Four Imperatives for Wise Stewardship of Time

We only have a brief amount of time on this earth and a brief amount of time in the roles in which we are serving. All of us are interim leaders. We steward our responsibilities only for a brief and fleeting season. One day someone else will lead the teams we are leading. One day someone else will steward the ministries we are stewarding. About our limited time, Job declared:

[A] man’s days are determined and the number of his months depends on You…You have set limits he cannot pass” (Job 14:5).

Because our days are determined and brief, living wisely includes making the most of the time (Ephesians 5:15). Here are four imperatives for wise stewardship of time.

1. Get up

Some waste time simply because they are lazy. It is foolish to be lazy because it is an absolute squandering of time. It is similar to burning money. There is a connection between wisdom and work ethic. For example, the wisdom writer encourages us to learn from the ant’s work ethic to become wise.

Go to the ant, you slacker! Observe its ways and become wise. Without leader, administrator, or ruler, it prepares its provisions in summer; it gathers its food during harvest. How long will you stay in bed, you slacker? When will you get up from your sleep? (Proverbs 6:6-9)

Wise stewardship of time includes getting out of bed and off the couch.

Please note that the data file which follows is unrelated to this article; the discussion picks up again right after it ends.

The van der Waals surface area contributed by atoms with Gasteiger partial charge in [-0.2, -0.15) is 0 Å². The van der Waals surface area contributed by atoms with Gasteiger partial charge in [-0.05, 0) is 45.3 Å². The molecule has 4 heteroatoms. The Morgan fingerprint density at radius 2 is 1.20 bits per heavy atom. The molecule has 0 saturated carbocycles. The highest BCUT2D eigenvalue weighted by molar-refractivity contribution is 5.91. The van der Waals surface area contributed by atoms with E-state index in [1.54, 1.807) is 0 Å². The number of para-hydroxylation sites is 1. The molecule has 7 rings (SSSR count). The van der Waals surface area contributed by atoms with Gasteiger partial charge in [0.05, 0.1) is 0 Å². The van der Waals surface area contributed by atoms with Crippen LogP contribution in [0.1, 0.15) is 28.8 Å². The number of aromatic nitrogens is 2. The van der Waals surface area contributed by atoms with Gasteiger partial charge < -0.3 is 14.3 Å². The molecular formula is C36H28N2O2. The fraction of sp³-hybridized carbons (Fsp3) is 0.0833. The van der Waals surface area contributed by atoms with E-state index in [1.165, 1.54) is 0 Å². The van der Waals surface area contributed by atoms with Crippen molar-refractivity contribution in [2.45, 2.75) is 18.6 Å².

2. Simplify

Socrates warned, “Beware the barrenness of a busy life.” Often our days are too busy because we are doing things that should not be done at all. Jim Collins has encouraged leaders to have a “stop doing list,” to routinely evaluate and stop doing things that are not effective. Churches and leaders could benefit from stopping some things to focus more energy on the most important things.

3. Prioritize

Some things need to be stopped and less important things need to drop lower on the priority list. Stephen Covey has famously used “the big rock, little rock” illustration to teach on the importance of prioritization. In the illustration, there is a large container, big rocks, and small rocks. If you put the smaller rocks in first, there is no room for the big rocks. However, if you put the big rocks in the container first, the smaller rocks can fit. The illustration is clear—the most important items in one’s life, work, job, or ministry should be attacked first. The most important should receive the best thinking, most energy, and most time.

4. Systemize

Harvard professor Atul Gawande says that problems can be divided into three types: simple (making a sandwich), complicated (launching a rocket), and complex (raising kids). Because complicated problems are really multiple simple problems combined together, solutions for both simple and complicated problems can be systemized. To steward time well, develop systems so that energy is expended on execution and not continually discussing and deciding how to execute the same tasks. Save your best time and thinking for the complex and systemize the simple and the complicated.

Three warning signs that you are wasting time are: doing that which should not be done, treating the least important as the most important, and rethinking repeatable actions over and over. Simplify to avoid doing which should not be done. Prioritize to give the best time to the most important, and systemize to stop rethinking some of the repeatable actions over and over. But first we have to get up. We first have to reject slothfulness.